Canada is now teaching young people about COVID-19 via video games
With COVID-19 infections surging among young people in Canada, health officials are being forced to get creative with their messaging. Their latest solution? Video games.
Yes, that's right; your Super Mario golden coins could soon be turning into vaccines and masks (okay, not actually).
On Friday, the federal government announced that it was teaming up with the Entertainment Software Association of Canada (ESAC) to reach young gamers across the country.
The new campaign aims to teach Canadians aged 13 to 29 about important health practices.
We need to work together if we want to crush COVID-19. Through our partnership with Canada’s video game industry, we can connect with more young people and share important ways they can protect themselves and their loved ones. https://t.co/5ql9O07SNo— Patty Hajdu (@PattyHajdu) October 2, 2020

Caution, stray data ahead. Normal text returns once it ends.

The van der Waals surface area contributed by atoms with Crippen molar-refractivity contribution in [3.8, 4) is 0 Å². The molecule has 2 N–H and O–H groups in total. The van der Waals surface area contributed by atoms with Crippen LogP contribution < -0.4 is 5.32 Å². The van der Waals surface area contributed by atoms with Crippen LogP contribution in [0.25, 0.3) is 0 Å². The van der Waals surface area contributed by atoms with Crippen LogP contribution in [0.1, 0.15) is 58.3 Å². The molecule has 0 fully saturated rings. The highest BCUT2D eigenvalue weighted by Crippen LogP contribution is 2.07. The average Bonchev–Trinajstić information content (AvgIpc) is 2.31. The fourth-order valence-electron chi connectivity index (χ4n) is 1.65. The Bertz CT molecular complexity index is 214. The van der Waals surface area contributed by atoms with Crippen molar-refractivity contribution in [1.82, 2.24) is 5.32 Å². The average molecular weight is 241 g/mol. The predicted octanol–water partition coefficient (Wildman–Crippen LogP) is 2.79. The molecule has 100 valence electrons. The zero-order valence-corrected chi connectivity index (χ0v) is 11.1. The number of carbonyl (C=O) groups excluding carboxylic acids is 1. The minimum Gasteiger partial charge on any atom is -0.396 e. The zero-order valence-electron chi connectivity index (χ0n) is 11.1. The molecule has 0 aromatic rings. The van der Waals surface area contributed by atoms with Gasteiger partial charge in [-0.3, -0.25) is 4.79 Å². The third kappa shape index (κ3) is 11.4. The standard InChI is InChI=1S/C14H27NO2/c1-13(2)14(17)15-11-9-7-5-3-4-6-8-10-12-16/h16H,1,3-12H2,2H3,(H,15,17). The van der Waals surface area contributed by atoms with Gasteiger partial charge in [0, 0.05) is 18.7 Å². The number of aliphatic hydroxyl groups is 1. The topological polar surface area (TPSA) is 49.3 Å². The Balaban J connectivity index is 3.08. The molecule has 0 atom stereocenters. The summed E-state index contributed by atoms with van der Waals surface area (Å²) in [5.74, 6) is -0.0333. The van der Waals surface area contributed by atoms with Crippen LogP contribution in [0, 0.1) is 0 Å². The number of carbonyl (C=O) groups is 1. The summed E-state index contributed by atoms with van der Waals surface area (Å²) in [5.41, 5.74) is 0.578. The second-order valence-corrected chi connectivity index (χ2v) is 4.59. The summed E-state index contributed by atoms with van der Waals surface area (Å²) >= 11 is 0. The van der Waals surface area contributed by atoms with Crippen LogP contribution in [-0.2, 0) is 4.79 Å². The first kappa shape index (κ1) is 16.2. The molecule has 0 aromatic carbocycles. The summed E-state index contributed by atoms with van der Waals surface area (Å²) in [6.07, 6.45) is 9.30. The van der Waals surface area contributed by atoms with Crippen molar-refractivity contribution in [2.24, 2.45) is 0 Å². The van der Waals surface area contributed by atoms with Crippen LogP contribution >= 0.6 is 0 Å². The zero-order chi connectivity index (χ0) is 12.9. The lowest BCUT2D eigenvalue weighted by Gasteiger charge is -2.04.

And the Canadian government knows it.
"To reach young people, we must meet them where they gather," said Minister of Health Patty Hajdu in the press release.
"Through the Public Health Agency of Canada’s partnership with Canada’s video game industry, we can connect with more young people and share important ways they can protect themselves and their loved ones."
Over the past month, young Canadians aged 13 to 29 have accounted for a disproportionate number of COVID-19 cases, making up more than one-third of infections.
The new campaign will consist of a series of short videos reminding young Canadians to wear a mask, maintain physical distancing and wash their hands.
In a pseudo-Pac-Man game, the last video features a character being chased through a maze by germs in order to remind Canadians to stay home if they're sick.
So don't worry, Canadian gamers; your actual video game experience will remain uninterrupted.
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